The road to success in today’s writing life—replete with the snarky social media, finicky readerships, cautious publishers, magazines falling as quickly as they rise, among other pratfalls—is uncharted and murky, so who would not want some direction along the way? Writing education has long been a contentious subject. It is something taught or is it an innate gift? Can a writer be externally motivated or does it require an intrinsically motivated student to make the magic happen? When it comes to pedagogy, the stakes are raised for all kinds of reasons. Does one need a master writer to truly learn from? Is there a formula or rules to good writing? Does a “good” poem have requirements? Is “story” dead? Is narrative suspect? The list of questions easily turn into litany. One primary question surges and resurgence in the writing world: do you need to earn a Master of Fine Arts degree in order to become successful as a writer? What does it mean to be success as a writer today anyway? Does it mean being a “winning” writer?
Writer, lecturer, and past President of the Women’s National Book Association, Joan Gelfand, along with a bucket of contributing writers from across a wide swath of American writing life, suggests that No, no MFA is really required and Yes, you want to be a “winning” writer. In her book You Can Be a Winning Writer: The Four C’s Approach of Successful Authors, Gelfand outlines a road, which may prove to be no less burdensome, but unlike the support of certain ivory tower institutions, pointedly carves a place for the road in the world around the writer. Not that she doesn’t want MFA graduates to consider her offerings here, for she says she speaks to them as well. It’s a big sweep of the writing community she speaks to, and her vision for writers seemingly bypasses all doubts.
The foci of her presentation in on four Cs: Craft, Commitment, Community, and Confidence. It’s important to note that what Gelfand is presenting is not a strategy or a formula, just four practices writers should focus in order to “win.” The strategies smack of a verisimilitude that resonates with the practical realities of the writing life—the slights, the shams, the blatant nepotism, the flagrant jealousies among other unpleasant but very real aspects of the field, not to mention all the best parts of that community, which she speaks to in the section on Community.
In the first of her four sections, “Craft,” Gelfand weaves together anecdotes with lessons on workshops, advice from editors, Dos and Don’ts, workshops and retreats, time management, and editing. One section in particular goes out on a creative limb and addresses the use of dreams to compose original work. This section, as well as her tendency to exemplify more poets and fiction writers, decries her tendency to lean towards creative work rather than newspaper or nonfiction writers. That said, she leads readers into a cul-de-sac with a section on the cultivation of written work through dreams: its brevity leaves the reader with more questions than answers and would better be covered by an entire chapter, if not a entire book. This is where Gelfand leads her audience astray from her otherwise pragmatic approach to a writer’s life. This reviewer would have her skip it altogether and let her practical advice provide the lay of the land. It’s what you come to this book for.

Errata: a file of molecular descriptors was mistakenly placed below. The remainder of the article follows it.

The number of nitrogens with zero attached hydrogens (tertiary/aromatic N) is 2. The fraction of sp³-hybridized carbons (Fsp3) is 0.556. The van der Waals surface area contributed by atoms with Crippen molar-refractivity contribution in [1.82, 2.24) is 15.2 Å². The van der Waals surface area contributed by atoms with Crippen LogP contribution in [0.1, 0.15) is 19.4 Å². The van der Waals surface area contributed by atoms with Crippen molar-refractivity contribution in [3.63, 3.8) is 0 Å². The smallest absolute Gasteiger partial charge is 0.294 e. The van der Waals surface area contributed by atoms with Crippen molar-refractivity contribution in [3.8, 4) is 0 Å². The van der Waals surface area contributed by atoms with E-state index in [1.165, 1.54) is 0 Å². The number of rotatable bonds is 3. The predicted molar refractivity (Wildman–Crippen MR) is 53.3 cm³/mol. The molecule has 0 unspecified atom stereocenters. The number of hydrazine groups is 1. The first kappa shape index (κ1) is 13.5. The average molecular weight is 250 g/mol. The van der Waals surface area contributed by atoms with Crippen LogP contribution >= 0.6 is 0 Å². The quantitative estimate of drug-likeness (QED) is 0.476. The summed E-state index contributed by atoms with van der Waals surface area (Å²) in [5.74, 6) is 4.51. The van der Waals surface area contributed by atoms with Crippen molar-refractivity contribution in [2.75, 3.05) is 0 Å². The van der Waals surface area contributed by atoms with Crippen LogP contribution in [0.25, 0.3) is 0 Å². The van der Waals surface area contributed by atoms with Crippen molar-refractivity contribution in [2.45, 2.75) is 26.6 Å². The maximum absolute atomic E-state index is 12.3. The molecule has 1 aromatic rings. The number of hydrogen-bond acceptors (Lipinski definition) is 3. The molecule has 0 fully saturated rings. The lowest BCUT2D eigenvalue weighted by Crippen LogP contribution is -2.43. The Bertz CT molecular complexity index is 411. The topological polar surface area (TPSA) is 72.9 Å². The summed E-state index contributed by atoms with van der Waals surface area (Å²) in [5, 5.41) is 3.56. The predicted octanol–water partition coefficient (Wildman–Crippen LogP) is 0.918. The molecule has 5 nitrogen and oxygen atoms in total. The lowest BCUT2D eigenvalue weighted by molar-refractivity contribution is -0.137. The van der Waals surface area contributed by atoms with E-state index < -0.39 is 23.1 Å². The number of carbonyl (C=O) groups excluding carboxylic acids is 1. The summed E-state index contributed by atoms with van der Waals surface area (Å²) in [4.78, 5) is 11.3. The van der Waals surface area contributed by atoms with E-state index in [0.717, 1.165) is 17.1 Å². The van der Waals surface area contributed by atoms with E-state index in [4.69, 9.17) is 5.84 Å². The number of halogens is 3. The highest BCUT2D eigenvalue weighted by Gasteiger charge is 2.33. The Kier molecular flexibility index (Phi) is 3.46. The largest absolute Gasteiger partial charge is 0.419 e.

Three remaining sections—Commitment, Community and Confidence—follow suit with sections that weave together many anecdotes from different writers’ lives and Dos and Don’ts and/or Challenge sections. The pragmatism of these sections continues to good effect. Her anecdotes speak to the highs and lows of being committed to writing despite all that can and does go wrong while in the process of a writing project. Whether it be the “simple” task of prioritizing your self-imposed deadline, building a resume, or pursuing “outlier” projects that defy the norms of the publishing world. This section also makes clear the mainstream leanings of her advice. It’s both a helpful angle to take up and one that feels limiting by design. With her focus on resumes and submissions to the large machinery of magazines, she seemingly forgets the DIY adventure. It’s a shame, because so much of the best underground publishing in America has taken this route.
The section on community divides could easily turn away more cynical readers. With subtitles like “The Art of Building Community,” one might easily think oneself in the same neck of the woods as Dale Carnegie’s How to Make Friends and Influence People, which most would say does not belong in the writing world. However, the world Gelfand speaks to in this chapter is our writing world. It is a world where connections with others, even for the shyest of poets, may be a necessity. It’s a world where everybody must chip in, and so we must be routinely seek out support from our fellow writers. The final section on confidence does a solid job of introducing a writer to the players in their world and discusses the importance of maintaining a sense of self within the swirling game around you. It is perhaps the least practical part of the book despite the important role it speaks to in a writer’s life. It’s also the most philosophical, so speaking about it will naturally be difficult.
In the process of describing how a writer becomes a winner, Gelfand unintentionally raises a question: what does it mean to be a winner in the writing world? The book gets so distracted with resumes and social media and publishing and prizes and positions gained as a result of writing, it forgets to address what “winning” may really mean. I had always thought it was the connection you make by providing a place two people can share an intimacy not found anywhere else in known existence. I’d be happy with that. Why should we ever be so distracted from that goal?